Roth Employer Plans. There are no current provisions that allow employer matching for after-tax Roth 401(k) plan contributions. Beginning in 2023 individuals may choose to have matching employer contributions applied to their Roth accounts.
In 2023, employers will be allowed to create Roth accounts, open to after-tax contributions for SIMPLE and SEP retirement plans.
Starting in 2024, workplace-based Roth plans will no longer be subject to RMDs.
Early Withdrawals. Any non-qualifying withdrawals from a retirement account are currently subject to a 10% penalty. Starting in 2024, qualified participants can take a penalty-free distribution of up to $1,000 once per year due to personal financial emergency.
The Act also allows for the following “hardship” withdrawals:
- An individual diagnosed as having a terminal illness within a period of 84 months after physician certifies the diagnosis.
- Beginning in 2024, victims of domestic abuse are allowed to take a “hardship” withdrawal of the lesser of $10,000 or 50% of the present value of the account. The funds must be taken within a year of the reported abuse.
Saver’s Match. Individuals that meet lower income thresholds can claim a tax credit for contributions made to an IRA or workplace savings plan under the Saver’s Credit. In 2027, the credit will be replaced by a Saver’s Match program. This program will match up to $1,000/year contributed by an individual to a qualified retirement plan via a federal matching contribution.
Credit for Start-up Cost. Under the original Secure Act, the credit was 50% of start-up costs (capped at $500 per employee) for the 1st three years of the plan. Under Secure 2.0, effective for tax years after 2022, for employers with 50 or fewer employees, the credit is 100% of start-up costs (capped at $1,000 per employee) for years 1 & 2, 75% for year 3, 50% for year 4, and 25% for year 5. The wage limit is $100,000, so no contributions with respect to any employee who received wages from the employer in excess of $100,000 may be taken into account for that taxable year. The plan must be an “eligible plan”. The 100% credit is phased out for employers with 51 -100 employees by 2% for every employee over the 50 mark.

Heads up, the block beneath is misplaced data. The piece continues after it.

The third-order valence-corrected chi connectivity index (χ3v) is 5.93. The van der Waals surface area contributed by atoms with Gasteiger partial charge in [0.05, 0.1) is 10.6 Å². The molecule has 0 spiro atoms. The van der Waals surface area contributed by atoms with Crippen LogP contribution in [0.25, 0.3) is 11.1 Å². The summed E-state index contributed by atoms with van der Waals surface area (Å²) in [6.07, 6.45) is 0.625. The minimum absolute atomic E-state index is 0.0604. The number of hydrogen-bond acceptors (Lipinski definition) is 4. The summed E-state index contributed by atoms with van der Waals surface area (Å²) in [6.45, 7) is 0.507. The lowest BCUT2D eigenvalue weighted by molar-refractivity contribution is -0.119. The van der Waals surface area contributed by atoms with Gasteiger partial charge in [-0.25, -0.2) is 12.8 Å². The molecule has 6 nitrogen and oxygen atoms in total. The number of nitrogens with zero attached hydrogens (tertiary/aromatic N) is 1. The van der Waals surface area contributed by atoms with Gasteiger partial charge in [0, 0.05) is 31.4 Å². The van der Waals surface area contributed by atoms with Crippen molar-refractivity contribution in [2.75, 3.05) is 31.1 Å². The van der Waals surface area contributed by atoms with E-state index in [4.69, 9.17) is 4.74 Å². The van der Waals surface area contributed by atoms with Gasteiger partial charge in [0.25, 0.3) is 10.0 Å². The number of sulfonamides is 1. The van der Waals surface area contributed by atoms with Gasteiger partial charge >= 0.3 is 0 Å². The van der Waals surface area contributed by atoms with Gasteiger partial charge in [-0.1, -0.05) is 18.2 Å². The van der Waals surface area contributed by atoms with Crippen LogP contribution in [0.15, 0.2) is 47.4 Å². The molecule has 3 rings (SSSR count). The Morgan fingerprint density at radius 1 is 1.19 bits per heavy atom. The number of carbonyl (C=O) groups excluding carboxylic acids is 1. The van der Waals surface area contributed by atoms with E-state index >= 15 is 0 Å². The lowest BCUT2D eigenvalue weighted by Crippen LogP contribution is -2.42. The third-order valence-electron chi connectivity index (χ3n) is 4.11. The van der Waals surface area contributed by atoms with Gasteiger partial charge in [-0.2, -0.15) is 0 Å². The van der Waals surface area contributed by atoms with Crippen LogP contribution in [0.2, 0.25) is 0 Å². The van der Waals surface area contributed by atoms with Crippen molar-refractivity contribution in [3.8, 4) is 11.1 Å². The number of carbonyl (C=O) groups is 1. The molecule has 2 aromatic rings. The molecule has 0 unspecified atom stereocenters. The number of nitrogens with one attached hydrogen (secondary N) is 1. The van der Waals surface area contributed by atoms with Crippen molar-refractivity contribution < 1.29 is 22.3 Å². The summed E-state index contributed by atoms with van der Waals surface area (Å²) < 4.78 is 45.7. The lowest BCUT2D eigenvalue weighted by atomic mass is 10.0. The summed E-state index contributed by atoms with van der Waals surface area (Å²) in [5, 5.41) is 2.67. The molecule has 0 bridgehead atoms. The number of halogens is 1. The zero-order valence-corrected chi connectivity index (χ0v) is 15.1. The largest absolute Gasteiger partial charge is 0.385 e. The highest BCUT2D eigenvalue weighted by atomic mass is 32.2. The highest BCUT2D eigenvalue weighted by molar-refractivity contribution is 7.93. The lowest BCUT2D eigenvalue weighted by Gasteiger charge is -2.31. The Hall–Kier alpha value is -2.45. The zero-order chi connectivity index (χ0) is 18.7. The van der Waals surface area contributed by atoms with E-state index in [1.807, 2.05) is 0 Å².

Qualified Charitable Distributions. Currently, those age 70.5 and older can apply up to $100,000 of distributions per year towards a qualified charitable organization. Beginning in 2024, the maximum contribution amount will increase based on the inflation rate.
These changes are just the major changes that the Secure 2.0 Act will bring to retirement savings in the next few years. There are also numerous changes in the way information must be provided to individuals, notices and when changes need to be adopted. Please take a moment to review your specific situation with a tax professional to assure you are adhering to the new laws and taking advantage of tax-saving opportunities.